- Freepath works best in a dual monitor environment—and that's the same as a laptop-projector environment. Although the product can be used in a single monitor environment to create playlists and test them in a mini-Viewer, you can view full screen Freepath shows only if you are using a dual monitor or projector environment. For this review, I used Freepath on a dual monitor setup.
When you first launch Freepath, you'll see an empty playlist window (see screenshot). To import elements (Freepath calls these items), you can either drag them from an open Explorer instance. You can even drag multimedia elements from an iTunes window. The elements are placed in the order you bring them in but these can be rearranged with a simple drag and drop operation. In addition, you can also import elements using the convenient Import icon in the toolbar.
You'll notice that until you do something, your second monitor (or projector) shows a blank grey canvas—to change that display, just click any of the thumbnails in the playlist window. Unless the chosen element is a PowerPoint presentation, it will be presented on the other display (see picture).
You can set fades between separate elements, and in the case of audio, video and web files, you can use the media controls for each of them to further fine-tune their display. For example you can set the starting and ending points of video files, and work with browser like controls when displaying a web page.
Display of PowerPoint slides works in a different way—click a PowerPoint presntation and it opens a new Chooser window that includes slide thumbnails of all the slides in the presentation—then you can select the slide you want to show on the display monitor or projector.
This sort of free control over what's being displayed can be done using the click-and-show method so that any clicked element shows up on the other screen. On the other hand if you need a more linear approach, you can use the arrow keys or a presentation remote control to move from one element to the other in sequence, much like a normal PowerPoint presentation.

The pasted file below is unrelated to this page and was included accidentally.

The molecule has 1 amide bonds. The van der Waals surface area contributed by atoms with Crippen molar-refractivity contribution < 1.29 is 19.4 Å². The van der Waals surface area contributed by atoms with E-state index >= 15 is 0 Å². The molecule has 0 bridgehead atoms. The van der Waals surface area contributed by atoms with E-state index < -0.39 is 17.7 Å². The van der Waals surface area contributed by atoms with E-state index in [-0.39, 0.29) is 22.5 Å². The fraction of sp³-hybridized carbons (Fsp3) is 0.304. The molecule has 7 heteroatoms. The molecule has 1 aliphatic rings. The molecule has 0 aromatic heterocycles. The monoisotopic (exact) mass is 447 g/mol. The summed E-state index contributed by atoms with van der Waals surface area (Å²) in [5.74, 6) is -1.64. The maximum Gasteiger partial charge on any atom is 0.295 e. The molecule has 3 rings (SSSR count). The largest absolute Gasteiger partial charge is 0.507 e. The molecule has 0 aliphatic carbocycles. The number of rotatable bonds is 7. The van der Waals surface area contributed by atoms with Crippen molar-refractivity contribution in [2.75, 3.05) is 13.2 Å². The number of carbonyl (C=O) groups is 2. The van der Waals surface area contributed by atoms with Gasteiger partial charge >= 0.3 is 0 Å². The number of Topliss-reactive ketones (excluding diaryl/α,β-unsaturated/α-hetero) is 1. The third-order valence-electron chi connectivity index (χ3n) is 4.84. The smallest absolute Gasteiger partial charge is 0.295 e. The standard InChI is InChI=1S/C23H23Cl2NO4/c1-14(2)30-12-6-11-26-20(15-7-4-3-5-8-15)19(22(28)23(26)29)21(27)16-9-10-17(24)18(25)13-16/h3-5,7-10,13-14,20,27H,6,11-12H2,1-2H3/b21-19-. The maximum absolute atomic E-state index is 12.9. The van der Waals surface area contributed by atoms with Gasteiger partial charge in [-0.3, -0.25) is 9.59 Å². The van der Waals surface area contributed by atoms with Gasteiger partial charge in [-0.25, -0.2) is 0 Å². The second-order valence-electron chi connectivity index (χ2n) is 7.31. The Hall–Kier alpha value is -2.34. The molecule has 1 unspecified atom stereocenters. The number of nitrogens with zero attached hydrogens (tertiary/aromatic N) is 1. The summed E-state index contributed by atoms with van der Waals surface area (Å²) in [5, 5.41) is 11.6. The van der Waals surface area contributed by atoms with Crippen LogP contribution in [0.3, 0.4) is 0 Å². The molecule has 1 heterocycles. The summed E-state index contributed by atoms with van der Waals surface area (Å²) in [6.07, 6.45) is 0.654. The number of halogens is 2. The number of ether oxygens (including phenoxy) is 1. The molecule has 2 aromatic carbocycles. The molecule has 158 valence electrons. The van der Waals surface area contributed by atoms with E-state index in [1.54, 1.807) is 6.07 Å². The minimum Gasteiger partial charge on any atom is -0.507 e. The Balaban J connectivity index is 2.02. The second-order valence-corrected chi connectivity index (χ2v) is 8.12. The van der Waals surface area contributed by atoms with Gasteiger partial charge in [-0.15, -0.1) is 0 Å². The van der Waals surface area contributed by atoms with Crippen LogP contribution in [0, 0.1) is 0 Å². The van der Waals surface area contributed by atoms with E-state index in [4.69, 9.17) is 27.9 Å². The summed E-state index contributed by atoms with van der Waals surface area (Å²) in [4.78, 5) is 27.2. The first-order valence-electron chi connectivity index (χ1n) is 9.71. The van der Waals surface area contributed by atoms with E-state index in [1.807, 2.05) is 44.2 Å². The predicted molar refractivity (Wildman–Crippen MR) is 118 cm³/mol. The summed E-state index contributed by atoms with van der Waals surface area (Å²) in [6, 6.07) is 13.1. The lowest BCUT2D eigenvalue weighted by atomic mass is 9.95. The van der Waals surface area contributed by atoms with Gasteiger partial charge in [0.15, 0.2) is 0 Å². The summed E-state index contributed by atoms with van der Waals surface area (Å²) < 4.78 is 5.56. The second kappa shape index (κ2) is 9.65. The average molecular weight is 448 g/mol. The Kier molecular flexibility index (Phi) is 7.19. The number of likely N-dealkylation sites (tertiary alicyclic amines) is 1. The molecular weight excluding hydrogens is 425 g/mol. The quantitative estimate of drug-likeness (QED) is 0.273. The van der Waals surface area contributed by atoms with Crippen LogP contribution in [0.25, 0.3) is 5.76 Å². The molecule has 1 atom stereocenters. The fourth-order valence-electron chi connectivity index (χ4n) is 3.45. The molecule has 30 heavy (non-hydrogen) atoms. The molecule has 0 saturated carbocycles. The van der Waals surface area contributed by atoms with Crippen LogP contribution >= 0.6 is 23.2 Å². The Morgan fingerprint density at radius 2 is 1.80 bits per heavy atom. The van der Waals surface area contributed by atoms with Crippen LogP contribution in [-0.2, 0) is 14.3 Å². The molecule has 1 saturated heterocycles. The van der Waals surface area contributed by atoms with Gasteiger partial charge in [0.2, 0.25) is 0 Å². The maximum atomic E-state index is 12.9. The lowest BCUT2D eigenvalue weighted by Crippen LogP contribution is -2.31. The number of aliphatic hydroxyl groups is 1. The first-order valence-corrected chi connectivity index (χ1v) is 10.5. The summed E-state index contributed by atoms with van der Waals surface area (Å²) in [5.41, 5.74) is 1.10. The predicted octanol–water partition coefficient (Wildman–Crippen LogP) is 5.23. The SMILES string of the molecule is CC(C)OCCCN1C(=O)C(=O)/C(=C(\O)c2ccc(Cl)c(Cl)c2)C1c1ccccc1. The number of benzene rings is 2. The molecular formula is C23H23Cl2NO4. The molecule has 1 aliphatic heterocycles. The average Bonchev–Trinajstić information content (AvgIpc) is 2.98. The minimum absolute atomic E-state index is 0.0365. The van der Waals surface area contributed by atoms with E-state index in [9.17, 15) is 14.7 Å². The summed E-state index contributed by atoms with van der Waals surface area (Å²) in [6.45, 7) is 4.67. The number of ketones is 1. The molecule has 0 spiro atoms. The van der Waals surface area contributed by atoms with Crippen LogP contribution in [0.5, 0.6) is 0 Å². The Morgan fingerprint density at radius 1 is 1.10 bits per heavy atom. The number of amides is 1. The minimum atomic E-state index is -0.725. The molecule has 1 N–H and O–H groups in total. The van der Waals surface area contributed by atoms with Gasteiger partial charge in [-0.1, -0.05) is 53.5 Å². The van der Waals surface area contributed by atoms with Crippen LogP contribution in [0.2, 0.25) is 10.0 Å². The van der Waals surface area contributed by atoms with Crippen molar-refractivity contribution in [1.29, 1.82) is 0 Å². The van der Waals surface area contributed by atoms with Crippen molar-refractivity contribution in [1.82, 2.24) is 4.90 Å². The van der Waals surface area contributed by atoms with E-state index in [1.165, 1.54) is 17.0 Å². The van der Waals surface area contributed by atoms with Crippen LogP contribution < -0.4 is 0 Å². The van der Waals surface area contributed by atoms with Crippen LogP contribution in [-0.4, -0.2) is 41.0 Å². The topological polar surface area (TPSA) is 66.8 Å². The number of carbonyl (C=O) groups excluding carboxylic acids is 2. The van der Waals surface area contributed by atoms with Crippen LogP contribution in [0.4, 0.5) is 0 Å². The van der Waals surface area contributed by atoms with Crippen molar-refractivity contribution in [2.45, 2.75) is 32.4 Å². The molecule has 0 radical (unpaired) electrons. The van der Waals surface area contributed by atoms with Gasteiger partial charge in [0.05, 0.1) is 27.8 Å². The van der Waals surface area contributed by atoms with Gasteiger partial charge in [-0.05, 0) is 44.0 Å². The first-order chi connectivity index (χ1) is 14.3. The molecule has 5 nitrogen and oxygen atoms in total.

Freepath playlists can be saved and opened later and if you want to move the Freepath playlist along with chosen media files to another computer, you can create what Freepath calls a GoFile. A GoFile is a self-contained playlist that will show on any system that has Freepath and supporting programs such as a full version of PowerPoint installed.
Freepath costs $249 and is presently available at an introductory price of $149. Purchases can be made through secure online server.
Support options include an online knowledge base, email support, and an online support forum.
Freepath is the type of product that makes you wonder why no one ever thought of something like this before. It's very simple to use—in fact, this simplicity can sometimes be a disadvantage since you'll have to do a little unlearning.
In my opinion, the best Freepath feature is that unlike other applications that try to add new features to PowerPoint, Freepath doesn't do anything of that sort. It leaves all PowerPoint content unaltered and you can go back and forth between playing your presentations from within PowerPoint or a Freepath playlist. That sort of freedom makes it so much more interesting to use—and at this price point, the product is a steal.